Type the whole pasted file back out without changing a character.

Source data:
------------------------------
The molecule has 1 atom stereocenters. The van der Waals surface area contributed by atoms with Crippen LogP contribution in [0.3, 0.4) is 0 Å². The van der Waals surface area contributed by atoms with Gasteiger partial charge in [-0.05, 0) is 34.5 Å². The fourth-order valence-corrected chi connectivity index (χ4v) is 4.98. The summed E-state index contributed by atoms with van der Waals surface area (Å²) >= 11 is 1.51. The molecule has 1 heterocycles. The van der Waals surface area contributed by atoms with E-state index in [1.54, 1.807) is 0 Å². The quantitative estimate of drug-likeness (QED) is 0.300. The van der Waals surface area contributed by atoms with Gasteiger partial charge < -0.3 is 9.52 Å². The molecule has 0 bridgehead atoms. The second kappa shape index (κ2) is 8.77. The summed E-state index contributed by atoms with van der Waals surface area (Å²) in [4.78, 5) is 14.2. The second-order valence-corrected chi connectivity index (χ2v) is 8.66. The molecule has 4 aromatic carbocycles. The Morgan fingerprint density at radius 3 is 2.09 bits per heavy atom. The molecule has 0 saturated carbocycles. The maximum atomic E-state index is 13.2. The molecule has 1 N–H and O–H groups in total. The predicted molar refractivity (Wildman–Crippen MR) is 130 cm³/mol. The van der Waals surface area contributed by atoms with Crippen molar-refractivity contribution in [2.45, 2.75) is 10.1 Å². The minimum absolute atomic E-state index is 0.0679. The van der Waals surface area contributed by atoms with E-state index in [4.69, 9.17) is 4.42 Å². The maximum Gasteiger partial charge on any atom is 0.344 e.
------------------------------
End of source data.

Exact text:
The molecule has 1 atom stereocenters. The van der Waals surface area contributed by atoms with Crippen LogP contribution in [0.3, 0.4) is 0 Å². The van der Waals surface area contributed by atoms with Gasteiger partial charge in [-0.05, 0) is 34.5 Å². The fourth-order valence-corrected chi connectivity index (χ4v) is 4.98. The summed E-state index contributed by atoms with van der Waals surface area (Å²) >= 11 is 1.51. The molecule has 1 heterocycles. The van der Waals surface area contributed by atoms with E-state index in [1.54, 1.807) is 0 Å². The quantitative estimate of drug-likeness (QED) is 0.300. The van der Waals surface area contributed by atoms with Gasteiger partial charge < -0.3 is 9.52 Å². The molecule has 0 bridgehead atoms. The second kappa shape index (κ2) is 8.77. The summed E-state index contributed by atoms with van der Waals surface area (Å²) in [4.78, 5) is 14.2. The second-order valence-corrected chi connectivity index (χ2v) is 8.66. The molecule has 4 aromatic carbocycles. The Morgan fingerprint density at radius 3 is 2.09 bits per heavy atom. The molecule has 0 saturated carbocycles. The maximum atomic E-state index is 13.2. The molecule has 1 N–H and O–H groups in total. The predicted molar refractivity (Wildman–Crippen MR) is 130 cm³/mol. The van der Waals surface area contributed by atoms with Crippen molar-refractivity contribution in [2.45, 2.75) is 10.1 Å². The minimum absolute atomic E-state index is 0.0679. The van der Waals surface area contributed by atoms with E-state index in [4.69, 9.17) is 4.42 Å². The maximum Gasteiger partial charge on any atom is 0.344 e.